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North Korea welcomes 'new method' from U.S. in nuclear talks

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A television news screen showing file footage of a meeting between President Donald Trump and North Korean leader Kim Jong Un. -
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JUNG YEON-JE
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North Korea has welcomed President Donald Trump's suggestion of a "new method" in Washington's nuclear negotiations with Pyongyang and praised the president's decision to fire the hawkish former National Security Advisor John Bolton.

Those talks have been stalled for months by disagreements over trade-offs between sanctions relief and disarmament steps. In May North Korea said it wouldn't resume talks while the U.S. insisted on what it called unilateral disarmament.

In a statement released by state media, North Korean diplomat Kim Myong Gil, who will be leading planned working-level talks with Washington, said welcomed that relations would be conducted "from a more practical point of view" now that Bolton had gone.

Gil referred to Bolton as a "nasty troublemaker" with an "anachronistic way of thinking."

North Korean leader Kim Jung Un has said he is optimistic about re-starting negotiations, which the North earlier said could resume in a few weeks.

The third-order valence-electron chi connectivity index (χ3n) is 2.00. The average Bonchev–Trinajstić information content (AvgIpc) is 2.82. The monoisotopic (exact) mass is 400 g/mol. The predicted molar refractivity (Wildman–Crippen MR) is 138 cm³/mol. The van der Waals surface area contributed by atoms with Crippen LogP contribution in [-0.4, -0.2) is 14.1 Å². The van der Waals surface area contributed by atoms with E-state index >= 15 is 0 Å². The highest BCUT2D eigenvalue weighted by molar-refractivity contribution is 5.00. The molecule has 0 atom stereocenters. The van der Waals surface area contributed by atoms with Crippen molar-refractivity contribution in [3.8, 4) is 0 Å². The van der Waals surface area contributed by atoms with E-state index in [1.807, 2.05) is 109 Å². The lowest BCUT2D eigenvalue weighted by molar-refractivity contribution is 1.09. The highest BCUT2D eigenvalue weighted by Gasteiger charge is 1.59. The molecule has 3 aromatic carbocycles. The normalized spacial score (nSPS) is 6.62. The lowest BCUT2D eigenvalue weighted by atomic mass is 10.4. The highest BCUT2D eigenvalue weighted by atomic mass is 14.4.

Pyongyang has repeatedly demanded that Washington reconsider its stance following the collapse of a February summit between the two sides in Hanoi.

Bolton, who North Korea previously described as a "war monger" and "defective human product," had insisted that the North should follow the Libyan path of denuclearization by fully eliminating its nuclear program upfront in a possible deal with the United States.

The 2004 disarmament of Libya is seen by Pyongyang as a deeply provocative comparison because Libyan autocrat Moammar Gadhafi was killed following U.S.-supported military action in his country seven years after giving up a rudimentary nuclear program that was far less advanced than North Korea's.

Trump on Wednesday said Bolton's comments set the United States back "very badly" in talks with the North. He said, "maybe a new method would be very good."

Kim said he wasn't exactly sure what Trump meant by a "new method" but assumed that he was implying a "step-by-step solution starting with the things feasible first while building trust in each other would be the best option."

While the timing of Bolton's firing could be convenient for talks, experts say the departure of one adviser wouldn't dramatically alter U.S. policy. The Trump administration has said sanctions and pressure will be maintained until North Korea takes concrete steps toward fully relinquishing its nuclear program.